Posted On December 30, 2009 by Print This Post

Beta Males: Hidden Gems?

As romance writers, we hear a great deal about the Alpha male. They’re larger than life, intelligent, intense, and sexually stimulating. They make us purr, they make us yearn. They make us want to reform them.

For different reasons, women and men love Alphas. Although now that I think about it, we might love them for some of the same reasons. But that’s a different post.

Today, I thought it would be fun to explore the poor, often overlooked, Beta male. You’ll notice in this article that I have more questions than answers. I’d love for our readers to chime in and give their opinions on the Beta male’s role in today’s romance novel.

To start us off, I ran into a Beta Sunday afternoon. He shared many of the same characteristics as other Beta males — good-looking, charming, a peacemaker, and always there to backup the Alpha male in a pinch.

His name was Dr. John H. Watson, friend and right-hand to Detective Sherlock Holmes of 221B Baker Street, London.

I wouldn’t label Dr. Watson as purely Beta, though. The things he did with that walking stick was all Alpha. This realization got me to thinking about many of the series books I’ve read. From what I’ve observed, there’s generally only one Alpha in a romance book. Sure, you’ll find strong, equally sexy brothers, friends, etc. who will have their Alpha moment in a book or two down the road, but in this book they defer to the hero. And that, my friends, is a Beta quality.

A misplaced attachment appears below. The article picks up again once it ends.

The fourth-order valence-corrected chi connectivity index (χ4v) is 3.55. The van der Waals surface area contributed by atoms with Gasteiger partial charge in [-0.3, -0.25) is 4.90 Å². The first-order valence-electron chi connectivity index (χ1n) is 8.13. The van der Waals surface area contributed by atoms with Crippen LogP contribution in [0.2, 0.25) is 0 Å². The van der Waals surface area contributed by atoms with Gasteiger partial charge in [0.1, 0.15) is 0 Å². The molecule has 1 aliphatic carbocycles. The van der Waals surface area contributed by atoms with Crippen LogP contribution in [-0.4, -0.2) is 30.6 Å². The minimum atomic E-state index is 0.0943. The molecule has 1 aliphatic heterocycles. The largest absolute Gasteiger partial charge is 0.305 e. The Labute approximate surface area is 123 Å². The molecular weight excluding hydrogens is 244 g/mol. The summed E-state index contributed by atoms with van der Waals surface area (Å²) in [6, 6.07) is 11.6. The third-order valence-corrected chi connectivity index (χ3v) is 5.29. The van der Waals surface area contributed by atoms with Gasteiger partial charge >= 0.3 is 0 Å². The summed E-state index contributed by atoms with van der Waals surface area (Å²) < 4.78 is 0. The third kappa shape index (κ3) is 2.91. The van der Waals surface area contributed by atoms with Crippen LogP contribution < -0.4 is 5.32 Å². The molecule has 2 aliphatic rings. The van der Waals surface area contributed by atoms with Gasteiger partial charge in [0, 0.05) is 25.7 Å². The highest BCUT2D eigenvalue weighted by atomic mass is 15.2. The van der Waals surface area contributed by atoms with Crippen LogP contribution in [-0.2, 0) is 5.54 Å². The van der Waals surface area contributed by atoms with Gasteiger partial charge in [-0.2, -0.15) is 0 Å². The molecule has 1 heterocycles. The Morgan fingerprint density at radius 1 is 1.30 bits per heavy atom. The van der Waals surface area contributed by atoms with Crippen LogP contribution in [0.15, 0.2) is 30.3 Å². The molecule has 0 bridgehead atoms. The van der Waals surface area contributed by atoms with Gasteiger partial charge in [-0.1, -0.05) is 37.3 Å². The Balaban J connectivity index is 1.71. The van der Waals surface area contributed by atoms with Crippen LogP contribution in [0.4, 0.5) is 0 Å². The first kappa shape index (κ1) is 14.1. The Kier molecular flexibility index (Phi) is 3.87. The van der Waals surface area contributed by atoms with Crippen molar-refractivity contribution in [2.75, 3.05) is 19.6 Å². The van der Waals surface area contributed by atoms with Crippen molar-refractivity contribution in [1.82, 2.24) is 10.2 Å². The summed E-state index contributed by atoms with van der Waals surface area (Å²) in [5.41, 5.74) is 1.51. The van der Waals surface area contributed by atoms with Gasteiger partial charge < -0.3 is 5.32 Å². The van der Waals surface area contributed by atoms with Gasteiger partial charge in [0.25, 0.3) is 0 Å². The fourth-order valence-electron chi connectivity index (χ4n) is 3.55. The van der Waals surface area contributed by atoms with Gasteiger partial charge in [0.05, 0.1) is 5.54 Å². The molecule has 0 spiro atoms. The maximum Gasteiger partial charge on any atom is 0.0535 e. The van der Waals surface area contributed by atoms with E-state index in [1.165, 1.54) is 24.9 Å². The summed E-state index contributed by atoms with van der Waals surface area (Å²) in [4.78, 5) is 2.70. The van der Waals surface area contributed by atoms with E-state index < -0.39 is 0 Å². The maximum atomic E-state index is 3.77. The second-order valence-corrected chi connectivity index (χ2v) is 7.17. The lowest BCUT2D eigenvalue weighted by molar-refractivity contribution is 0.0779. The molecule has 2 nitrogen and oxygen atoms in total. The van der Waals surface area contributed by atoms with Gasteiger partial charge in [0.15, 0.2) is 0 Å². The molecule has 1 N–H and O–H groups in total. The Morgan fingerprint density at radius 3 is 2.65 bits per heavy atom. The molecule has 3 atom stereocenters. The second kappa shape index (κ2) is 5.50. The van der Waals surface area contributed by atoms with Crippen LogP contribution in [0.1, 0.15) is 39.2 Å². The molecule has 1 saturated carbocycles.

But what about male characters who won’t have their 15 minutes of Alpha fame? What place do they have in today’s romance novel? Are they secondary characters who simply help the hero solve a problem, achieve character growth, win the girl, or are they on the page to provide comedic relief?

I wonder about villains. They’re highly intelligent, often handsome, and always ruthless. Are villains Alpha wannabes? Are they ticked off because they didn’t get the girl or the money or the recognition they surely deserved, and now they’re going to kill someone or blow something up to make it “right”?

Am I oversimplifying our villains? Probably. But I hope my questions made you think about Beta males in a new way. I know this exercise has given me much food for thought.